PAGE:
Most buyers shape their value perceptions relatively, and they base them on related reference points. For example, if you're buying a car, you decide on the fair value of the price tag of the car you want by comparing it to a different model from the same maker or to the another car from a different maker but with similar utility. Alternatively, if you're buying a new-to-the-world software solution, you compare its price tag to the value you have received from another software solution that is most similar to it.
While determining your pricing window is a multi-disciplinary and involved process, here are some quick steps if you're looking for a rough estimate.
Step 1: Find the Right Reference Point
In reality, the economic value can be calculated in a similar way. Just as buyers use relevant reference points to derive their value perceptions, the economic value of a solution can also be derived by adding the value of your differentiation to a base reference value. A reference value can be the value provided by a competitive offering, an alternative solution or the basis of competition in any given industry.
Step 2: Quantify the Value of Your Differentiation
The differentiation value for a positively differentiated feature or attribute is the additional value offered that surpasses the reference value. In contrast, negatively differentiated features or attributes deliver less economic value than the reference value by providing simplicity or reduced functionality. While this notion of relativity in value may add complexity to the estimation process, it's absolutely essential in order to position the value of your offering in relation to the next best alternative.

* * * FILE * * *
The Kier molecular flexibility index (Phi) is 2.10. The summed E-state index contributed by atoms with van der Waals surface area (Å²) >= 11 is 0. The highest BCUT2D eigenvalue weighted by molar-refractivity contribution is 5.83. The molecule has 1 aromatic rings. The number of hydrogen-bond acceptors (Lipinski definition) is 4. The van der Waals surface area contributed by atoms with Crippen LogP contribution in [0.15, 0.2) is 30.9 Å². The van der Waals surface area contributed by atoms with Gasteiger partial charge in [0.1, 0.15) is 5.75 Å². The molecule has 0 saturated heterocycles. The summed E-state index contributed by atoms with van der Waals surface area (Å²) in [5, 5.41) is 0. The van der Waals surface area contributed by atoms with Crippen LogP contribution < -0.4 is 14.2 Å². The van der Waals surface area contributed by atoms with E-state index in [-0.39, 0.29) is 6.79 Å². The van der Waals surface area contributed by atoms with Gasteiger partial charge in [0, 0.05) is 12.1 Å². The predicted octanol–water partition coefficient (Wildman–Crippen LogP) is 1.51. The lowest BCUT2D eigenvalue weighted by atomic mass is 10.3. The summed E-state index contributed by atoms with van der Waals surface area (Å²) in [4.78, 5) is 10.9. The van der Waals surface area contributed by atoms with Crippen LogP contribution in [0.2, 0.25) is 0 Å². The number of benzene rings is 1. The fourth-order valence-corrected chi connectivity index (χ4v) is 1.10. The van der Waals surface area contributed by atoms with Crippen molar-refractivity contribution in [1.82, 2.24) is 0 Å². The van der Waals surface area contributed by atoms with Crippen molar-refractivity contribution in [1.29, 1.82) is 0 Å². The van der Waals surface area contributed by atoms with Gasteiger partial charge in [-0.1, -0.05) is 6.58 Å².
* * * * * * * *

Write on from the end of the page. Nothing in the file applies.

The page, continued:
The process of quantifying the benefits can be quite complex and in most cases, it's a sophisticated endeavor of financial modeling. Below are some of the most common types of benefits that most solutions provide:
Step 3: Find out What the Perceived Value Is
A buyer's perceived value will generally be between their reference value and the differentiated value of your offering. And this is where the value proposition comes into the picture. The goal of a good value proposition is to elevate the perceived value as close to the true value of your offering as possible.
The goal of a good value proposition is to elevate the perceived value as close to the true value of your offering as possible.
Once you identified the right reference value, quantified your differentiated value, and uncovered the perceived value you are ready to determine your pricing window.
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